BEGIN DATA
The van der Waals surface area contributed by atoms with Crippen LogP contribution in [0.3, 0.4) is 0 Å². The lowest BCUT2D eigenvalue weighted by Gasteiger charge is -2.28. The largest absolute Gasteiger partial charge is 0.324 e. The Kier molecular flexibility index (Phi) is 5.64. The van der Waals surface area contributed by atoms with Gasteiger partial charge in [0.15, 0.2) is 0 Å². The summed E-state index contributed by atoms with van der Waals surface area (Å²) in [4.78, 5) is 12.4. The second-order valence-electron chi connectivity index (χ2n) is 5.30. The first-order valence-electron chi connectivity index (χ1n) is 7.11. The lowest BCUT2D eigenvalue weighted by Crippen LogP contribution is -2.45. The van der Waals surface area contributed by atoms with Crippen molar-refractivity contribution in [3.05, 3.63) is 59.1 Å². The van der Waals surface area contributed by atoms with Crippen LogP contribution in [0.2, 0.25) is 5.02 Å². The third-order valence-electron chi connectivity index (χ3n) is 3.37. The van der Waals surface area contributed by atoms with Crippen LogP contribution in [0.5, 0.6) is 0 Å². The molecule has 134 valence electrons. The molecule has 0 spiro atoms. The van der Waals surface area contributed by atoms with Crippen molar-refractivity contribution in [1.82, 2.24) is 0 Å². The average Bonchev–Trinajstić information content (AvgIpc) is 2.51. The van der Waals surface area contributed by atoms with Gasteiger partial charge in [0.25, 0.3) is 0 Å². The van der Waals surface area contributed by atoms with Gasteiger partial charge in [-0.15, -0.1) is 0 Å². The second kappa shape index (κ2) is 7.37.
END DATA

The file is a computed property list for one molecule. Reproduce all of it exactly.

The van der Waals surface area contributed by atoms with Crippen LogP contribution in [0.3, 0.4) is 0 Å². The lowest BCUT2D eigenvalue weighted by Gasteiger charge is -2.28. The largest absolute Gasteiger partial charge is 0.324 e. The Kier molecular flexibility index (Phi) is 5.64. The van der Waals surface area contributed by atoms with Gasteiger partial charge in [0.15, 0.2) is 0 Å². The summed E-state index contributed by atoms with van der Waals surface area (Å²) in [4.78, 5) is 12.4. The second-order valence-electron chi connectivity index (χ2n) is 5.30. The first-order valence-electron chi connectivity index (χ1n) is 7.11. The lowest BCUT2D eigenvalue weighted by Crippen LogP contribution is -2.45. The van der Waals surface area contributed by atoms with Crippen molar-refractivity contribution in [3.05, 3.63) is 59.1 Å². The van der Waals surface area contributed by atoms with Crippen LogP contribution in [0.2, 0.25) is 5.02 Å². The third-order valence-electron chi connectivity index (χ3n) is 3.37. The van der Waals surface area contributed by atoms with Crippen LogP contribution in [0.5, 0.6) is 0 Å². The molecule has 134 valence electrons. The molecule has 0 spiro atoms. The van der Waals surface area contributed by atoms with Crippen molar-refractivity contribution in [1.82, 2.24) is 0 Å². The average Bonchev–Trinajstić information content (AvgIpc) is 2.51. The van der Waals surface area contributed by atoms with Gasteiger partial charge in [0.25, 0.3) is 0 Å². The van der Waals surface area contributed by atoms with Gasteiger partial charge in [-0.15, -0.1) is 0 Å². The second kappa shape index (κ2) is 7.37.